- - Thursday, February 9, 2017


In terms of historical contrast, the division and opposition Donald Trump faces as president hardly measure up to the challenges George Washington faced during and even after the War of Independence. The issue of independence from Britain was by no means unanimously supported, and it proved highly divisive in all 13 of the original states. Indeed, 80,000 loyalists who rejected independence left the fledgling country during or after the war. Patriot communities went about forcing people on pain of punishment and confiscation of property to swear allegiance to the United States.

As one historian has quipped, one-third of Americans supported Washington, one-third remained loyal to Britain and one-third were out to lunch.

Under those circumstances Washington had great difficulty in mounting a military challenge to the British forces, who were mostly German mercenaries. With poorly equipped, ill-trained men, he endured desertion, defeat and intrigue. Several of the 13 colonies, including New York, Georgia and the Carolinas, were actually occupied by the British. But Washington survived and profited from British mistakes and the loss of political will to emerge triumphant in 1781.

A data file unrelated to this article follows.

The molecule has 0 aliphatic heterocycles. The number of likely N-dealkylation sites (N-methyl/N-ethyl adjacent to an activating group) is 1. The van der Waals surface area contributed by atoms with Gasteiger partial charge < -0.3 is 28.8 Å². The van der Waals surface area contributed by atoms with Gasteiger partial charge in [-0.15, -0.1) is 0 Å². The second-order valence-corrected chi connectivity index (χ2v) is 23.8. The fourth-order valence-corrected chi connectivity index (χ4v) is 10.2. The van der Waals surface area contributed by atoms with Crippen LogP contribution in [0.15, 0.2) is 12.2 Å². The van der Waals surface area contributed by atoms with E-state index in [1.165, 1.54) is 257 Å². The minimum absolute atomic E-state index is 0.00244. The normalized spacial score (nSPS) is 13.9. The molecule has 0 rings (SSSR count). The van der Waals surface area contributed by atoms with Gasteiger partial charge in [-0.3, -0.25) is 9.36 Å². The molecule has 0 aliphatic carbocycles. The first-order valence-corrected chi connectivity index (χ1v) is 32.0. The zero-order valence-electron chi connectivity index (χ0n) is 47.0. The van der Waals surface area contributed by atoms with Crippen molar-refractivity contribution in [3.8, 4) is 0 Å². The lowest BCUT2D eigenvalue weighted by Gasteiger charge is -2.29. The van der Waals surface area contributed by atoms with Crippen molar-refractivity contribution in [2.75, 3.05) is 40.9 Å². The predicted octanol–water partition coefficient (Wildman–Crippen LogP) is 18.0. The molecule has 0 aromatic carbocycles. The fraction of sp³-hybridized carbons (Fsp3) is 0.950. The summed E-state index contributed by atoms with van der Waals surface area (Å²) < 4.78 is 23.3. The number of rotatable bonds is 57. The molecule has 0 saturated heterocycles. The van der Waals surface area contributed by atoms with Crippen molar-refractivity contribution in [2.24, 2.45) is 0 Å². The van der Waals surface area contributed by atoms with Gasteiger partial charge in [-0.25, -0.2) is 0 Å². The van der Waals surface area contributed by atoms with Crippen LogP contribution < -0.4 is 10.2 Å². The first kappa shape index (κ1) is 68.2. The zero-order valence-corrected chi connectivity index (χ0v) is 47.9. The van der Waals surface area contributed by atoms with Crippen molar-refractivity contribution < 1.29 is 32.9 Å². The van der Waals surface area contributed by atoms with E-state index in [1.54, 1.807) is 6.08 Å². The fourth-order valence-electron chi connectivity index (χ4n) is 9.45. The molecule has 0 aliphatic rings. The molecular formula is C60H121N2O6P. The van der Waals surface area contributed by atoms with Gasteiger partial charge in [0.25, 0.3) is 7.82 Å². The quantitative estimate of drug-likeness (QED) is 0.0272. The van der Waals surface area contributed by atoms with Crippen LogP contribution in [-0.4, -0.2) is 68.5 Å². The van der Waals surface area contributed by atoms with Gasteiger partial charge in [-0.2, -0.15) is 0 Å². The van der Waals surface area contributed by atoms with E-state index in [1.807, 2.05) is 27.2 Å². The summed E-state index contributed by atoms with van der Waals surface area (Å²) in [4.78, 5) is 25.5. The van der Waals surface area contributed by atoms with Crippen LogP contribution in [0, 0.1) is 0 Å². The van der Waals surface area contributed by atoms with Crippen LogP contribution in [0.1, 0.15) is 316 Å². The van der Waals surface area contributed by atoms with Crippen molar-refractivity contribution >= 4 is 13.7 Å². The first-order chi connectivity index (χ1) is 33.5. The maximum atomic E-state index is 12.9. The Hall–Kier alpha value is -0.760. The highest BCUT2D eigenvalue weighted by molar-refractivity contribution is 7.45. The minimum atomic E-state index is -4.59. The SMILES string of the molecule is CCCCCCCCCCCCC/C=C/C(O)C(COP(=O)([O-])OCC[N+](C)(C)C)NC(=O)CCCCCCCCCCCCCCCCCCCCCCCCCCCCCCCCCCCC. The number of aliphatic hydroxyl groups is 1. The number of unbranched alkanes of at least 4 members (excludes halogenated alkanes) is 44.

Even right up to the eve of Washington’s taking office as president, unity was not a given among the new federal states. At least President Trump has the support of almost half those who voted in the November election. He also has the support of a party that controls both houses of Congress. And as time goes by and protest fatigue sets in among his vociferous detractors, more and more people will appreciate that Mr. Trump’s fight for the sovereignty of the United States in terms of trade, jobs and right of entry is constitutionally, politically and historically correct.


Durban, South Africa



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